“Forests work overtime providing many benefits from recreational hubs, to carbon sponges, to vital wildlife habitat, all while being hard hit by accelerating climate change.  The Save Our Forests Act invests in a workforce that ensures our forests are as resilient as possible in the face of record catastrophic wildfires, drought and other stressors,” said Jad Daley, President and CEO of American Forests.

“Sufficient Forest Service funding and staffing are essential to delivering on the agency’s mission of caring for the land and serving people.  Rep. Panetta’s and Rep. Moore's legislation highlights the importance of ensuring that the Forest Service has the resources it needs to deliver excellent public service for all Americans who use our national forests,” said Susan Jane Brown, Wildlands Program Director and Staff Attorney at the Western Environmental Law Center.

“Reps. Panetta’s bill will put trained staff where they’re most needed to protect our beloved national forests from human-caused wildfires.  The most popular National Forests are woefully understaffed and near communities that could be threatened by fire.  Most wildfires are caused by people, including illegal campfires, and the Forest Service must have the staff it needs to prevent these fires and keep people safe,” said Randi Spivak, Public Lands Program Director at the Center for Biological Diversity.

“Recreational activities are one of the many multiple uses of our nation's public lands.  Over the past decade, conservation districts have seen the increase in recreation and its effect on stewardship.  The National Association of Conservation Districts welcomes the Save Our Forests Act, which is aimed to ensure the U.S. Forest Service is well staffed and able to conduct critical work, especially in highly visited and high-risk areas, while continuing to promote the benefits of recreation on public lands,” said Michael CrowderPresident of the National Association of Conservation Districts. 

“The most effective way to take on the threat of wildfires, is to stop them before they start.  An improperly maintained campfire can easily turn into a wildfire, yet this bill helps to decrease unnecessary risk of wildfires by ensuring visitors follow proper fire safety protocols. The Save Our Forests Act, will help to do that by boosting the numbers of recreation management staff in the forests and grasslands most at risk to devastation by wildfire,” said Kirin Kennedy, Deputy Legislative Director at Sierra Club.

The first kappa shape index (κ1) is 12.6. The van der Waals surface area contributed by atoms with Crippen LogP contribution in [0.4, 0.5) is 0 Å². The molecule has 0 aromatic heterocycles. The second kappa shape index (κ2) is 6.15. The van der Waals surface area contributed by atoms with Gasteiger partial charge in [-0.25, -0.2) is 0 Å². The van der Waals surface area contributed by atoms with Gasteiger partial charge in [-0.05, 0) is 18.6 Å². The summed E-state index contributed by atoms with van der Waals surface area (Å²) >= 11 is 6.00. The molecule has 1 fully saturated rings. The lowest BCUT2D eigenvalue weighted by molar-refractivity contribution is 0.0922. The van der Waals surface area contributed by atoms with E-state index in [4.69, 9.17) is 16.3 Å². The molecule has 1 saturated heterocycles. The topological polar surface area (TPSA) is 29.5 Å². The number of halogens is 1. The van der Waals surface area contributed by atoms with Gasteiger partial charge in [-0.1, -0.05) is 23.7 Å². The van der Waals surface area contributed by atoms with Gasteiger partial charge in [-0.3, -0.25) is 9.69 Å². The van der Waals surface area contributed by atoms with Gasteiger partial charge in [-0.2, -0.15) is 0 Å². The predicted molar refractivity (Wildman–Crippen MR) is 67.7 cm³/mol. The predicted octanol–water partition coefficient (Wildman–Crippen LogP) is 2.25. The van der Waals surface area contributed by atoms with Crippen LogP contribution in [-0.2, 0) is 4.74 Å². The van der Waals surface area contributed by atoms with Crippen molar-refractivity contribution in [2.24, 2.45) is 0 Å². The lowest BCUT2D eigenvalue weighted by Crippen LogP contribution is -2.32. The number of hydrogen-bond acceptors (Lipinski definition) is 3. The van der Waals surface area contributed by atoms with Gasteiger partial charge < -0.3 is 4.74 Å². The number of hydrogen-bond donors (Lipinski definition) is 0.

“The National Wildfire Institute is proud to endorse the bipartisan Save Our Forests Act by Congressman Panetta of California and Congressman Moore of Utah.  As wildfires continue to destroy our forests and natural landscapes, it is imperative for the American people that the United States Forest Service has the resources required to enable sound forest maintenance initiatives.  This Bill is a fundamental step to ensure the Forest Service has the necessary skills and capacity at the ground level to accomplish its mission of maintaining and protecting America’s forests and wildlands.  These forests provide a sanctuary for people, their communities and countless wildlife. We thank both Mr. Panetta and Mr. Moore, and their staffs, for working together in a traditional bipartisan fashion to author and introduce this critical landscape scale conservation Bill,” said Bruce Courtright, Chairman, National Wildfire Institute. 

“National forests offer habitat for hundreds of imperiled species, provide invaluable ecosystem services such as clean water and carbon storage and offer unrivaled recreation opportunities for all Americans.  Chronic staffing shortages at the Forest Service strain the agency’s ability to sustain these values, particularly in the face of rapid development in forested areas and impacts of the climate crisis.  The Save our Forests Act will help ensure that the Forest Service has the needed resources to protect and sustain the places that people treasure and wildlife call home,” said Pete Nelson, Director of Federal Lands with Defenders of Wildlife.   

The full bill text can be found here.